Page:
Updated: May 10, 2020
This book is a very personal account of author James Morgan’s efforts not only to discover Gilzean’s whereabouts but also to get the player recognised in Scottish football’s Hall of Fame. Morgan is a Spurs fan, like his father, and his Dad’s praise for Gilzean has obviously stuck with him. Gilly retired from top-class football in 1974, since when he has drifted out of the public eye. In recent years, various rumours circulated that Gilzean was living as a down and out or had somehow fallen on hard times, and an article by Hunter Davies in the New Statesman, claiming Gilzean never cared much for the game, added to the enigma.
Morgan sets out to separate fact from fiction, and in doing so raises some extremely thought-provoking points about the power of the internet to rewrite history and about the value of good, old-fashioned journalistic digging. There’s much here too on the nature of fame and the ethical issues of writing about a life still being lived, and that’s what gives this little gem of a book its unique qualities.
I was also particularly struck by the fact that Gilzean often slips to slip under the radar in the discussions of Spurs greats – although when I was asked to help compile a list of the 51 greatest post-war players for the Spurs Opus alongside journalists Julie Welch, Mat Snow and Matt Allen, Gilly came it at 14, ahead of such greats as Martin Peters, Alan Mullery, Paul Gascoigne, Clive Allen and Chris Waddle. Even though Gilly was a member of the team when I really started following them in the early 1970s, my early heroes were Pat Jennings and Martin Chivers. Like all Spurs fans, I recognise the greatness of the early 1960s side, and I’ll always treasure the great early 1980s side because they were the ones I started watching live.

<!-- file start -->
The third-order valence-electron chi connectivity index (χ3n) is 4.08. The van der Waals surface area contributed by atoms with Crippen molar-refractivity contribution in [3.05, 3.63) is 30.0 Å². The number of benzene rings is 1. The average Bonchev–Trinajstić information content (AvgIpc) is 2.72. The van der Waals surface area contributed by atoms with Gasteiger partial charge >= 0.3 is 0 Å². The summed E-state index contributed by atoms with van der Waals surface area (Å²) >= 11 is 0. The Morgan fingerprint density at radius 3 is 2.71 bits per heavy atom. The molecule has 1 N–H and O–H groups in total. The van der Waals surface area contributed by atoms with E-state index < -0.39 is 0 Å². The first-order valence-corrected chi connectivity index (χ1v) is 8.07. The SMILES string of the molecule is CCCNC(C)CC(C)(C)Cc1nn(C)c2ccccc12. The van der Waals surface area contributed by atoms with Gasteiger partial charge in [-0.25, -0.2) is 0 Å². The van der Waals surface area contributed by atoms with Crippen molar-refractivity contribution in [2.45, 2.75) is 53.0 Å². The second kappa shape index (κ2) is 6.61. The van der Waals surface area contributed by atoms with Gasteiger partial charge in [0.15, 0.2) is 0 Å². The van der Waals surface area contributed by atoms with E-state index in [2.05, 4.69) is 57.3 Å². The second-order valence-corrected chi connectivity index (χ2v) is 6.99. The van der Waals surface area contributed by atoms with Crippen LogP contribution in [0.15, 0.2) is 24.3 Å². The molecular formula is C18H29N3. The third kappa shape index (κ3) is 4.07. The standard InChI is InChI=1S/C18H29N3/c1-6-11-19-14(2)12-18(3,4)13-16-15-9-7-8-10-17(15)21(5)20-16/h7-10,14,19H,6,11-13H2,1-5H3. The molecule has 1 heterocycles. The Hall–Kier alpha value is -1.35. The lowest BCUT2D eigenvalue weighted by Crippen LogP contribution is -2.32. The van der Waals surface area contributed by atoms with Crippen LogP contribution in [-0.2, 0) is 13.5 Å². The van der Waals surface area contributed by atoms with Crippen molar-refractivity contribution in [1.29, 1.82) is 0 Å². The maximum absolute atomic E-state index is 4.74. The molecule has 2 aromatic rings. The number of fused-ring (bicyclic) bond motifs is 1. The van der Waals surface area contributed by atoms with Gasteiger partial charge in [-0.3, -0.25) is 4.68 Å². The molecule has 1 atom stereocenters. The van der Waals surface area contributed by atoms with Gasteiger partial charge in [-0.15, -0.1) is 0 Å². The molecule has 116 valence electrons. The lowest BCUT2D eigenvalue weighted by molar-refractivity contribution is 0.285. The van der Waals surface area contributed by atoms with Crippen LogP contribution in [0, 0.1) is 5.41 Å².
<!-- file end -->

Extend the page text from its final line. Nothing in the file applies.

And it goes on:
That regard and affection has helped me in writing books about the 61 team and the early 80s side, but reading In Search of Alan Glizean it struck me again that many Spurs fans – maybe particularly of my generation – don’t give the teams who played between the mid 1960s and 170s the credit they deserve. Gilzean was a key member of Bill Nicholson’s second great side of the 1960s, and that legendary manager’s third great side that won three cups in successive seasons in the early 1970s. We tend to think of the 1970s as the time when Nicholson left and the club went into decline before the resurgence of the early 80s. And while Jennings was the schoolboy’s idol with the largest hands in soccer and Chivers the swashbuckling goalscorer, Gilzean’s talents were of a rarer kind. He’s compared in the book to Dimitar Berbatov, and I’ll leave you to explore why when you read the book. But suffice to say all who knew Gilly say he was better – and he certainly didn’t leave the club in the kind of disgracefully disrespectful way Berbatov did.
Nice too in this book to read of Steve Perryman once again being helpful and straightforward to an author and providing some real insight. Steve must probably be dreading another call from someone saying “I’m writing a book about Spurs…” but Morgan’s account of his dealings with the great man chime with my own experiences of dealing with the man they still call the Skipper.
In Search of Alan Gilzean is a thoughtful, at times moving, insightful and original addition to the library of books on Spurs and is worthy of reaching a wider audience.